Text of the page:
No. 22 Huskies (2-1) at BYU (2-1)
12:30 p.m. Saturday, LaVell Edwards Stadium, Provo, Utah
TV: ABC. Radio: KOMO-AM 1000/FM-97.7
Latest line: Huskies by 6½ points.
UW key players
QB Jacob Eason: 69.2 percent completions, 773 passing yards, 7 TD, 1 INT
RB Richard Newton: 162 rushing yards, 5.6 yards per carry, 4 TD
LB Kyler Manu: 17 tackles, 1 tackle for loss, 1 pass breakup
S Myles Bryant: 15 tackles, 2 interceptions, 2 TFL, 1 sack
BYU key players
QB Zach Wilson: 63.2 percent completions, 720 passing yards, 2 TD, 2 INT, 1 rush TD
RB Ty’Son Williams: 236 rushing yards, 5.5 YPC, 3 TD
LB Kavika Fonua: 30 tackles, 1 INT, 1 forced fumble, 1 TFL, 1 pass breakup
DL Lorenzo Fauatea: 10 tackles, 1 FF, 1 TFL, 1 sack
Establishing the run
The Huskies have rushed for a healthy 576 yards, 4.8 yards per carry and seven touchdowns through three games. They also tout an experienced offensive line and three running backs — Salvon Ahmed, Richard Newton and Sean McGrew — who have entered the end zone and are averaging at least 5.6 yards per rush. There should be ample opportunities for all three running backs against a BYU defense that has ranked 119th nationally in rushing defense (225 yards per game) and 101st in opponent yards per carry (4.75) in its first three games (albeit against three Power 5 opponents in Utah, Tennessee and USC). If UW truly feels like it can set the tone and run the ball against anybody, now is the time to do it. A productive rushing threat will also open up play-action opportunities for junior quarterback Jacob Eason.
Wearing down Williams
On the other side, 220-pound running back Ty’Son Williams is the focal point of BYU’s offense. The South Carolina transfer has stacked up 236 rushing yards, 5.5 yards per carry and three touchdowns thus far. Several Washington defensive players this week compared Williams to 230-pound Cal running back Christopher Brown Jr., who stacked up 110 total yards and averaged five yards per carry two weeks ago. The UW defense failed the test then. To pass it on Saturday, the Huskies need to be assignment correct and swarm to the football. In other words, they need to prioritize stopping the run and make BYU quarterback Zach Wilson beat them. The sophomore quarterback has thrown for just two touchdowns and two interceptions in three games.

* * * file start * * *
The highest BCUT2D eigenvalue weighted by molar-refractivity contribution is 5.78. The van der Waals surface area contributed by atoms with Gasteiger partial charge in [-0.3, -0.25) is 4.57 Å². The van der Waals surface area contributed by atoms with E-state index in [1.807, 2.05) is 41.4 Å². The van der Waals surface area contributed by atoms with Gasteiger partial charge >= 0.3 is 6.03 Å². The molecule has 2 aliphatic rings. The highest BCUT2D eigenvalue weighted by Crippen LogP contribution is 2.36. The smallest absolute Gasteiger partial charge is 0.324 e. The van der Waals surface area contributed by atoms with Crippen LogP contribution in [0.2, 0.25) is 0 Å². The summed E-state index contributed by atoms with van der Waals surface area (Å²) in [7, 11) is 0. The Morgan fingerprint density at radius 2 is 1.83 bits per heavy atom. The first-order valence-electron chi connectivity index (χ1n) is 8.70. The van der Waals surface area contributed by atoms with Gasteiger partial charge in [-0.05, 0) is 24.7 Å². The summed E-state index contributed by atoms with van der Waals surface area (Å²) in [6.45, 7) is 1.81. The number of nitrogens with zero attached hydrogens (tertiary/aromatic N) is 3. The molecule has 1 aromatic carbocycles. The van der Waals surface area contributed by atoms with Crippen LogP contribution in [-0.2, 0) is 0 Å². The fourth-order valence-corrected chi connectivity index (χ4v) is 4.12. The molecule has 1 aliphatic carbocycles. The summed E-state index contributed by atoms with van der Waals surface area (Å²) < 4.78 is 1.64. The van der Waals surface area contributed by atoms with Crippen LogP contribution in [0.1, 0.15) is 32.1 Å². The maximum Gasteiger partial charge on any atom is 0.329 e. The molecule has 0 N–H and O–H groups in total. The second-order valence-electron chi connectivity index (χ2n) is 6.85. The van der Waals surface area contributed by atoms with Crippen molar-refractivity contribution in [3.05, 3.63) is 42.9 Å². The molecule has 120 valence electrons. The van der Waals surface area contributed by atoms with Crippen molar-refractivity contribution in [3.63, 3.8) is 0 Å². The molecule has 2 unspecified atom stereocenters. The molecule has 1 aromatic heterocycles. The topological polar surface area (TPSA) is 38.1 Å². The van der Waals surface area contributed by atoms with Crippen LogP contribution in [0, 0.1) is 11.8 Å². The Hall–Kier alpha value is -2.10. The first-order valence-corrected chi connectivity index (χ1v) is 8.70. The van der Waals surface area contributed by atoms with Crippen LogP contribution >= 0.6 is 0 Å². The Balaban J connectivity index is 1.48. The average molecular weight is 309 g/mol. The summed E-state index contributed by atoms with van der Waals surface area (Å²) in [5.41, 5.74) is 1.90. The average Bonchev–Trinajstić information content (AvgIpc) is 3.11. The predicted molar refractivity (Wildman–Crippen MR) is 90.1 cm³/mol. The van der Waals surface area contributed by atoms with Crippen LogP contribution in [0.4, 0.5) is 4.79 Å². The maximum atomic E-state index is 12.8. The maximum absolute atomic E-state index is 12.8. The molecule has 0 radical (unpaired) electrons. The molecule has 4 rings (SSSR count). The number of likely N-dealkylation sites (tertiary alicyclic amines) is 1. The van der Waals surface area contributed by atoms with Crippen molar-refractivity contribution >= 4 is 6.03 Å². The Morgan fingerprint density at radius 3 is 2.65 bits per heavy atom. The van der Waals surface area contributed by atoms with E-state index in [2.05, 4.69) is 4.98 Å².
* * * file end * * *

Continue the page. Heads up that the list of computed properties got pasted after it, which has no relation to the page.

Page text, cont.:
Take the ball away
Washington’s defense finally found some momentum in the turnover department last weekend, claiming three interceptions in a fairly dominant 52-20 win over Hawaii. But let’s consider the situation prior to those picks. Entering the third game of the season, senior safety Myles Bryant had picked up one career interception. The Huskies’ remaining secondary starters — cornerbacks Keith Taylor and Kyler Gordon, nickelback Elijah Molden and safety Cameron Williams — owned a grand total of zero. So, even considering the Hawaii win, this group still has something to prove. On the road, in a hostile environment, forcing a turnover or two will go a long way towards silencing the rowdy Cougar crowd. If the Huskies can stop the run, then claim a couple interceptions, they’ll leave Provo, Utah, with a win.
You know those keys you just read? UW will address them on Saturday. Washington will be able to run the ball with Ahmed, Newton and McGrew. Eason will protect the ball and make a couple big plays. The Huskies will slow Williams (enough) and a key interception will swing the game in the second half. When you wash away the insignificant details, Washington is the better and more talented team. As long as the Huskies don’t cave under the weight of the road crowd, they’ll secure their second consecutive win.
Prediction: Huskies 27, Cougars 17